Category: I had wanted to read this for awhile. Then I saw it at a used bookstore for 50 cents. I had to get it. Also, I just could not get into The Spy Who Came in From the Cold.
My thoughts: I really really liked this book. At the beginning of the novel, the Price family comes to Belgian Congo in 1959 at the behest of the patriarch, Nathan Price, an evangelical Baptist minister who wants to save souls on the “Dark Continent.” He’s married to Orleanna Price, and they have four daughters: teenagers Rachel, Leah, Adah, and little Ruth May.
Things in the Congo at this time are at a tipping point. The residents are demanding independence from brutal colonizer Belgium. Nationally, revolutionary Patrice Lumumba is gaining followers. Locally, in the village of Kilanga, Reverend Price is struggling. The locals aren’t embracing Christianity—perhaps because Reverend Price (like so many before him) never asked if the Congolese would be interested in converting in the first place. However, he chooses to dig in his heels and try to force the issue of conversion—at the worst possible time, because the political situation in the Congo is about to explode.
The Price family is dominated by the will of Reverend Price, but the story is narrated by the Price women. Rachel, the eldest, is the self-centered one. Leah is the sensible one who wants to be like her father, and her twin sister Adah was diagnosed with hemiplegia as an infant. And then there’s Ruth May, who’s the first one of the Price family to make any sort of connection with the Congolese. Eventually, we find out why Nathan Price is so hellbent on getting his way. But as a character, he’s very much a mystery.
Reading this novel, I was reminded of When We Were Kings, which was set in Zaire, nee the Belgian Congo. The documentary mentions Mobuto, the ruler (dictator, really) of Zaire after independence, but I never really got a sense of how brutal his dictatorship was until reading this book (interesting how it took a work of fiction to bring this to light for me). The novel paints Mobuto as a heartless dictator who perpetuated colonial conditions in a way, and lived in luxury while the residents of his country lived in a state of near starvation.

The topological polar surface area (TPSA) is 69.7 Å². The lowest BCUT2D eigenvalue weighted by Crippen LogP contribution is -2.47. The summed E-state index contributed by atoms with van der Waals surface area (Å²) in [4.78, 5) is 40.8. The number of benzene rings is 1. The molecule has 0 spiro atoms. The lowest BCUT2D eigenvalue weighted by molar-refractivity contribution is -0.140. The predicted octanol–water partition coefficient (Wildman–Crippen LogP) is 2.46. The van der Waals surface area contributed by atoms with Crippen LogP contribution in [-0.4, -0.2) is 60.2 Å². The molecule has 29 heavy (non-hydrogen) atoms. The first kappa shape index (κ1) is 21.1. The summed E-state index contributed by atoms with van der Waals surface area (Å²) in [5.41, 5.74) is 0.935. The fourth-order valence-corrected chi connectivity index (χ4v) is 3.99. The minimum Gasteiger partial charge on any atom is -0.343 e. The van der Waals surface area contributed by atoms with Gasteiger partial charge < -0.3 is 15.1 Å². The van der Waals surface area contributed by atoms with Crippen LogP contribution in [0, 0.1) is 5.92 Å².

Once again, I was reminded about how much I abhor the effects of colonialism on the continent of Africa by reading The Poisonwood Bible. Greedy European men decided to carve up the map of Africa, brutalize its residents, and completely plunder its natural resources. It reminds me of the quote from The Great Gatsby: “They were careless people, Tom and Daisy—they smashed up things and creatures and then retreated back into their money or their vast carelessness or whatever it was that kept them together, and let other people clean up the mess they had made.” As I stated in the post about Things Fall Apart, the continent of Africa is still reeling from the effects of colonization. But at least The Poisonwood Bible is something of a tribute to the rich history of an African nation.
Great passage: In their locked room, these men had put their heads together and proclaimed Patrice Lumumba a danger to the safety of the world. The same Patrice Lumumba, mind you, who washed his face each morning from a dented tin bowl, relieved himself in a carefully chosen bush, and went out to seek the faces of his nation. Imagine if he could have heard those words—dangerous to the safety of the world!—from a roomful of white men who held in their manicured hands the disposition of armies and atomic bombs, the power to extinguish every life on earth.
Up next: Peter Pan